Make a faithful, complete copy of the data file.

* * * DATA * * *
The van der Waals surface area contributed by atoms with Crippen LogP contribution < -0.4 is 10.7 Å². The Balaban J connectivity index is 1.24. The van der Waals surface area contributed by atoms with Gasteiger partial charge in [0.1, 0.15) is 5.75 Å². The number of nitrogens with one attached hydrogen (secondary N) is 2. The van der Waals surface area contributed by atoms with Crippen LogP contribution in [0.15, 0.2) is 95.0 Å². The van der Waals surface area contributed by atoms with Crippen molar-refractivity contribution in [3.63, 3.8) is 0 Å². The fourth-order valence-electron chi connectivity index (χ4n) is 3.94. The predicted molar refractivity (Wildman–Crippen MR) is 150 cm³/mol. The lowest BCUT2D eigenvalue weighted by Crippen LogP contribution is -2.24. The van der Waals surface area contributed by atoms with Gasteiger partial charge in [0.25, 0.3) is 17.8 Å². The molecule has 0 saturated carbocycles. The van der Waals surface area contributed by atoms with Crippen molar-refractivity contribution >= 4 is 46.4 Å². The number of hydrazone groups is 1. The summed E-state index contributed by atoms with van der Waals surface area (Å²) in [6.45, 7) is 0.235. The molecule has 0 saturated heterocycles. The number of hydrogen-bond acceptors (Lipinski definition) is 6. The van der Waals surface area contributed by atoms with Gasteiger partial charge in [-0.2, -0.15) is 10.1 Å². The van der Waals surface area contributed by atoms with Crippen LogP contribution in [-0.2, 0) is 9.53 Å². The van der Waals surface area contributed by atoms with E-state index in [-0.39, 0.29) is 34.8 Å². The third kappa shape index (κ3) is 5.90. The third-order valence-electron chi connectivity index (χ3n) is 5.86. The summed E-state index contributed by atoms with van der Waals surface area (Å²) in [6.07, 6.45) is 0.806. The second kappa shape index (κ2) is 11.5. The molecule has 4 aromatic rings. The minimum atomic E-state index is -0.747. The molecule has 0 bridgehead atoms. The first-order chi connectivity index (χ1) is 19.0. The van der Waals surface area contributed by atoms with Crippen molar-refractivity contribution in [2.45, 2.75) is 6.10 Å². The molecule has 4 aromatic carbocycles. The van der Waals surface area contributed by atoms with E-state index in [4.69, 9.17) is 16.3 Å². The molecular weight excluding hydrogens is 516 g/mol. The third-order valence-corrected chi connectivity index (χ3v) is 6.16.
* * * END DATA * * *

The van der Waals surface area contributed by atoms with Crippen LogP contribution < -0.4 is 10.7 Å². The Balaban J connectivity index is 1.24. The van der Waals surface area contributed by atoms with Gasteiger partial charge in [0.1, 0.15) is 5.75 Å². The number of nitrogens with one attached hydrogen (secondary N) is 2. The van der Waals surface area contributed by atoms with Crippen LogP contribution in [0.15, 0.2) is 95.0 Å². The van der Waals surface area contributed by atoms with Crippen molar-refractivity contribution in [3.63, 3.8) is 0 Å². The fourth-order valence-electron chi connectivity index (χ4n) is 3.94. The predicted molar refractivity (Wildman–Crippen MR) is 150 cm³/mol. The lowest BCUT2D eigenvalue weighted by Crippen LogP contribution is -2.24. The van der Waals surface area contributed by atoms with Gasteiger partial charge in [0.25, 0.3) is 17.8 Å². The molecule has 0 saturated carbocycles. The van der Waals surface area contributed by atoms with Crippen molar-refractivity contribution >= 4 is 46.4 Å². The number of hydrazone groups is 1. The summed E-state index contributed by atoms with van der Waals surface area (Å²) in [6.45, 7) is 0.235. The molecule has 0 saturated heterocycles. The number of hydrogen-bond acceptors (Lipinski definition) is 6. The van der Waals surface area contributed by atoms with Gasteiger partial charge in [-0.2, -0.15) is 10.1 Å². The van der Waals surface area contributed by atoms with Crippen LogP contribution in [-0.2, 0) is 9.53 Å². The van der Waals surface area contributed by atoms with E-state index in [-0.39, 0.29) is 34.8 Å². The third kappa shape index (κ3) is 5.90. The third-order valence-electron chi connectivity index (χ3n) is 5.86. The summed E-state index contributed by atoms with van der Waals surface area (Å²) in [6.07, 6.45) is 0.806. The second kappa shape index (κ2) is 11.5. The molecule has 4 aromatic rings. The minimum atomic E-state index is -0.747. The molecule has 0 bridgehead atoms. The first-order chi connectivity index (χ1) is 19.0. The van der Waals surface area contributed by atoms with Crippen molar-refractivity contribution in [2.45, 2.75) is 6.10 Å². The molecule has 4 aromatic carbocycles. The van der Waals surface area contributed by atoms with E-state index in [4.69, 9.17) is 16.3 Å². The molecular weight excluding hydrogens is 516 g/mol. The third-order valence-corrected chi connectivity index (χ3v) is 6.16.